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Reflections in the Mirror

Reflections in the Mirror
Sir Edmund Burke's last stanza from "Mirror" is very telling of our times.

So never be concerned
if wrinkles/extra flab appear
For one thing I've learned
Which is very clear,
Should your reflection
be less than perfection,
It is really the mirror,
That needs correction.

Indeed, it is the mirror's fault. There have been massive job losses. Farmer's suicides continue unabated, severe drought in the Southern parts of the country, education systems and standards indifferent as ever, be it in higher or secondary school levels, index of industrial manufacturing down, Q4 financial results finally showing the bite inflicted by demonetisation, borders on the west alive and afire. All of them, but are passing clouds which by a few Vedic mantras will disappear, and the sun will shine on our divinely blessed republic, beautiful and bright. After all, we have seen and done all this before. Plastic surgery, wind-powered planes, moving mountains is a part of our heritage and our civilisational history. Soon there will be a resurrection, and our ancient knowledge will be revealed unto us again. The world, particularly, China and Pakistan, better watch out!

Meanwhile, the mundane continues to shock and awe. Class Twelve results in Bihar are a dismal 33 per cent or so because strict vigilance allegedly had ensured that there would be no cheating. Contrast this with the good times of yore when the space between 98 per cent and 99.5 per cent was jammed with Bihari students as the entire world's IQs seeded in Nalanda times had yielded a never ending crop of geniuses. Cow protection has taken higher precedence over the right to life of humans. We have people's courts dispensing instant justice without a trial and lynch mobs carry out the execution. Be it love jihad or caste violations, the Khap Panchayat like tribunals or self-proclaimed vigilante groups are pronouncing summary verdicts of guilt on hapless segments of our society. All this happens, yet the law enforcers of the state are ignorant. It is not that rogue elements do not exist in any regime but their ability to obtain political support, vocal or muted, is the cause for alarm and indeed a threat to the fabric of a fair and just environment in which the rule of law is always supreme. Sadly, it is this rule of law that is frequently becoming a casualty all around us.

It is so tempting to blame it all on the kind of people we are. All pervasive lack of civic consciousness, casual regard for discipline, total irreverence for fair play and increasing admiration for might is right. How can such natives be deserving of justice and fair governance? Most times, we are handed out lofty slogans by our leaders and for governance; we get deaf ears or inept management pleading scarce resources for non-delivery of public services. Even Artificial Intelligence is no match for natural stupidity, which is abundantly in evidence in the kind of political engagement getting widespread acceptance as the way we run our affairs. It is so relevant to recall the extract from Henry Miller, the great writer's essay 'On Turning Eighty':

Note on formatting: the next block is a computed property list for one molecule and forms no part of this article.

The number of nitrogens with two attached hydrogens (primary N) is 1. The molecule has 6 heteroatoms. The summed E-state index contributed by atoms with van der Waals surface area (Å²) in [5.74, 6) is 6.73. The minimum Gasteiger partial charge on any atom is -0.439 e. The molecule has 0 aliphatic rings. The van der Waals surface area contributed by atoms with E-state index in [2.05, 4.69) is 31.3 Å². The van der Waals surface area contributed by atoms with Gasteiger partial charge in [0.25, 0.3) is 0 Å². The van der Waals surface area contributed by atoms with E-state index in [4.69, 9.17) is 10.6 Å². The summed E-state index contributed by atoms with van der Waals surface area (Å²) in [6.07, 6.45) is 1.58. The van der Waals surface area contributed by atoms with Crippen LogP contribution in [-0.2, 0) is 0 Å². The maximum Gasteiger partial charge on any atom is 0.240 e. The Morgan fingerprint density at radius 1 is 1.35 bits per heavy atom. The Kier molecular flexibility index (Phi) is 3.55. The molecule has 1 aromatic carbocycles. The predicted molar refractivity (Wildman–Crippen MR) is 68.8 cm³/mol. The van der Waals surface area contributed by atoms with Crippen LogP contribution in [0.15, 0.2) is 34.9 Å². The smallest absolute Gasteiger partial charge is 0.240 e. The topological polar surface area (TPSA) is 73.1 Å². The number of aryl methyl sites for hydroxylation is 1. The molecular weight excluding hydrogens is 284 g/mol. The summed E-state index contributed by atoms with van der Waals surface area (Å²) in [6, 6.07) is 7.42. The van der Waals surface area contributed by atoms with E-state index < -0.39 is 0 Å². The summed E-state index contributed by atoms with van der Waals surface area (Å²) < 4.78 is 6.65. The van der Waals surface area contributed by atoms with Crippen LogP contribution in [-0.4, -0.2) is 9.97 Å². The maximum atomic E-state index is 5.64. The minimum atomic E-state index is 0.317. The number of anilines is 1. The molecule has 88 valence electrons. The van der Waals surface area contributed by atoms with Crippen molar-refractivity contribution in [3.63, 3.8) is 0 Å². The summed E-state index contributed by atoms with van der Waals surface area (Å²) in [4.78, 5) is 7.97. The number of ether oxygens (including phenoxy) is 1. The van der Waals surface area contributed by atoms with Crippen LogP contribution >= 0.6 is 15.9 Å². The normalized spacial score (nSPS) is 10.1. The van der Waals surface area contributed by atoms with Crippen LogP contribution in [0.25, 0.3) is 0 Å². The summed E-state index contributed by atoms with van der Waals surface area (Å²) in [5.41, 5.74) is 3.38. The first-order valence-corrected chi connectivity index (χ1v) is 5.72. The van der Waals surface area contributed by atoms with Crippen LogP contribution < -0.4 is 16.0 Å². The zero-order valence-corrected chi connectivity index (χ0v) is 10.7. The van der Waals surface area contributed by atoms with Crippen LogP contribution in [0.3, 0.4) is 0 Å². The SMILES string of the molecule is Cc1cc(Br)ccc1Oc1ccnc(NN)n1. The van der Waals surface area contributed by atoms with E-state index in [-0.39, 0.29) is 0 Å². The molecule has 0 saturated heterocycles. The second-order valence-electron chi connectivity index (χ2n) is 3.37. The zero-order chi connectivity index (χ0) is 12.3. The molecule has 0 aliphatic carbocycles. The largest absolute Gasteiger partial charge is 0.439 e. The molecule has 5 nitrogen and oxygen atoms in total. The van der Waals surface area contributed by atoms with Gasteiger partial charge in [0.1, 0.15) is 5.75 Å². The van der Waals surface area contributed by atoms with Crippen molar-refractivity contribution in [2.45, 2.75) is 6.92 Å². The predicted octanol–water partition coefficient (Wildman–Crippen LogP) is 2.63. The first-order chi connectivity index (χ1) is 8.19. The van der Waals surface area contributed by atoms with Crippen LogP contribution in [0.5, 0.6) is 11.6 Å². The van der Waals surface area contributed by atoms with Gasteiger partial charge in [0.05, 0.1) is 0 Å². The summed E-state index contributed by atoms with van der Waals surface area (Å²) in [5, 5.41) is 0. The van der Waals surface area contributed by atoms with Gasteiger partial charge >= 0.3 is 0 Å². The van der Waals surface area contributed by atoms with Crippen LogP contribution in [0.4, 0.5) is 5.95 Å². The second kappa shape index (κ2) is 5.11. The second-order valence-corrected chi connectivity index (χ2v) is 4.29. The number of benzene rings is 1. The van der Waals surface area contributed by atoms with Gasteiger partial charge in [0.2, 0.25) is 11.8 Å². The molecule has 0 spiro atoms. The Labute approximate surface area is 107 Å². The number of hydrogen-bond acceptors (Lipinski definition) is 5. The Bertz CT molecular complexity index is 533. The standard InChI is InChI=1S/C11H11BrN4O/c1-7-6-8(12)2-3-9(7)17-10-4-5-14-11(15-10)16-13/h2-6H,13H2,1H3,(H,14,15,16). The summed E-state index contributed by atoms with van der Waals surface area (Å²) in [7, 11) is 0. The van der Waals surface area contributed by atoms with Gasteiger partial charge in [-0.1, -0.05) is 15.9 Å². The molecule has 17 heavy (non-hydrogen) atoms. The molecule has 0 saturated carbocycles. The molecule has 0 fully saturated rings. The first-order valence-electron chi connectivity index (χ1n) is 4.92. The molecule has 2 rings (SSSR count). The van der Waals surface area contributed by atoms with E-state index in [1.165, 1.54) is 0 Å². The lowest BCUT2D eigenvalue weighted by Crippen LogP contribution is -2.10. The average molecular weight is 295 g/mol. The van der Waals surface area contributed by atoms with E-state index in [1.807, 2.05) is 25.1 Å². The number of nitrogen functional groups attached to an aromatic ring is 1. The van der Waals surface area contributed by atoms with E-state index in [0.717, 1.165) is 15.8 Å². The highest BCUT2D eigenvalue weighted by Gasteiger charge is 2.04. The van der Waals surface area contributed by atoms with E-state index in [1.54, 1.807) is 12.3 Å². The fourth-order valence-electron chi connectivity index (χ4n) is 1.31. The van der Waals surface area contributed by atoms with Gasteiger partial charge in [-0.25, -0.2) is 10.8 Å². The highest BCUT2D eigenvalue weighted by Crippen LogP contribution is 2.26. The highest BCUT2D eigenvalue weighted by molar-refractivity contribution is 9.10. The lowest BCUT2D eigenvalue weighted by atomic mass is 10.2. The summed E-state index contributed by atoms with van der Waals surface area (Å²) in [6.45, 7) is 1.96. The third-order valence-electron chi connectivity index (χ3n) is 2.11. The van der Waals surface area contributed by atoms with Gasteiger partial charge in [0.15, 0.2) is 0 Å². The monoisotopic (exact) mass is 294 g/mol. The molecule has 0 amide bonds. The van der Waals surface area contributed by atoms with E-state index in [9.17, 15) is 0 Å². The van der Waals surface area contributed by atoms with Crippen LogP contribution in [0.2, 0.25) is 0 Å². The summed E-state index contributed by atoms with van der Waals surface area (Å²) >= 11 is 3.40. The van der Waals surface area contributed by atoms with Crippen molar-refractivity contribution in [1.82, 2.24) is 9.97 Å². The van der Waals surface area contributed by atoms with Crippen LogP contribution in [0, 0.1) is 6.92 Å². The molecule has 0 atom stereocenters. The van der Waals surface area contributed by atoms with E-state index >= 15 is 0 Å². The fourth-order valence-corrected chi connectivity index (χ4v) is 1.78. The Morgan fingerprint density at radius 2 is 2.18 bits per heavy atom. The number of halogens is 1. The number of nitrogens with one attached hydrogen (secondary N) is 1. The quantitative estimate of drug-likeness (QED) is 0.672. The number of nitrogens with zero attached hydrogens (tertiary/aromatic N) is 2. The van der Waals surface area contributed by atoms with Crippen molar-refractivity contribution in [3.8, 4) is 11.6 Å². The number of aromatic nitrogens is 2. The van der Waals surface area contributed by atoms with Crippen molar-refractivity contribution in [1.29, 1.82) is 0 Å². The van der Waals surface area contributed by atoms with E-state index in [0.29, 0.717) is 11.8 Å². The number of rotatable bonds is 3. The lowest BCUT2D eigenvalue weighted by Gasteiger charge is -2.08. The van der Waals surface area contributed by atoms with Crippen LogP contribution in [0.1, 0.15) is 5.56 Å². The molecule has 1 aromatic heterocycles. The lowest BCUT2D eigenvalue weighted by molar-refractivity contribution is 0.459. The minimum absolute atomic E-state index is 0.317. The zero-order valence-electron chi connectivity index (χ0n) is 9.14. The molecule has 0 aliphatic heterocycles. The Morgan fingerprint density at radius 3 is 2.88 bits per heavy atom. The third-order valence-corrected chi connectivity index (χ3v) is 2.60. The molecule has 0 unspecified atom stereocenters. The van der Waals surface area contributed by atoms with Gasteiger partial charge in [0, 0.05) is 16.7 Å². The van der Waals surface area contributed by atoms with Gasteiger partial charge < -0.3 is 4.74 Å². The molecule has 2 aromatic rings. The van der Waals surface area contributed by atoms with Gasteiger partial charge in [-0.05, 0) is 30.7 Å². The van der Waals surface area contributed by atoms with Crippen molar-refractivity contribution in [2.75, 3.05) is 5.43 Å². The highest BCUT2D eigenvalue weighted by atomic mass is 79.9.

"One can fight evil, but against stupidity one is helpless… I have accepted the fact, hard as it may be, that human beings are inclined to behave in ways that would make animals blush. The ironic, the tragic thing is that we often behave in ignoble fashion from what we consider the highest motives. The animal makes no excuse for killing his prey; the human animal, on the other hand, can invoke God's blessing when massacring his fellow men. He forgets that God is not on his side but at his side."

We have appropriated our preferred Gods to support our respective set of misdeeds, and little battles are being fought for and against by invoking their divinity. Gods are safe, but humans are surely imperilled.

It is time we faced a few home truths. For one, we are not a great power and are not likely to be one, either by 2030 or 2050, or ever, unless we entrench the rule of law, save no exception. Governments must learn, to tell the truth, and not excite the lies. If the police have fired on the farmers in Mandsaur, then the Minister in the state must accept so and not indulge in bare denials. If the farmers have a problem, then it will not disappear by a Chief Minister going on a fast. Everybody promises loan waivers, so who will tend the national treasury. The finances of the nation are not looking good. If the progress of our GDP is facing resistance, then let's not dress it up with masks to belie the real number.

The country is grown up enough to realise that we are facing cumulative consequences, some of the good decisions and some of bad or no decisions. We need real steps, beginning with an understanding of the issues involved and securing a resolution over a given time frame. Our problems are hard and intractable through years of glossy attempts at facile answers. They need some serious understanding and solutions rooted in the reality and acceptance of the people. Public health, decrepit cities with severely impaired civic infrastructure, crippling licensing regimes for doing business, agriculture-related facilitation both in inputs and access to markets, surplus power and deficit power, virtually no land management system and converting to usable supply for various needs, transport solutions, so many issues need urgent attention. Truth be told, it is the appearance that needs improvement. The mirror can only but reflect the image of an appearance as it receives.

(The writer is former Director, India Habitat Centre. Views are strictly personal.)

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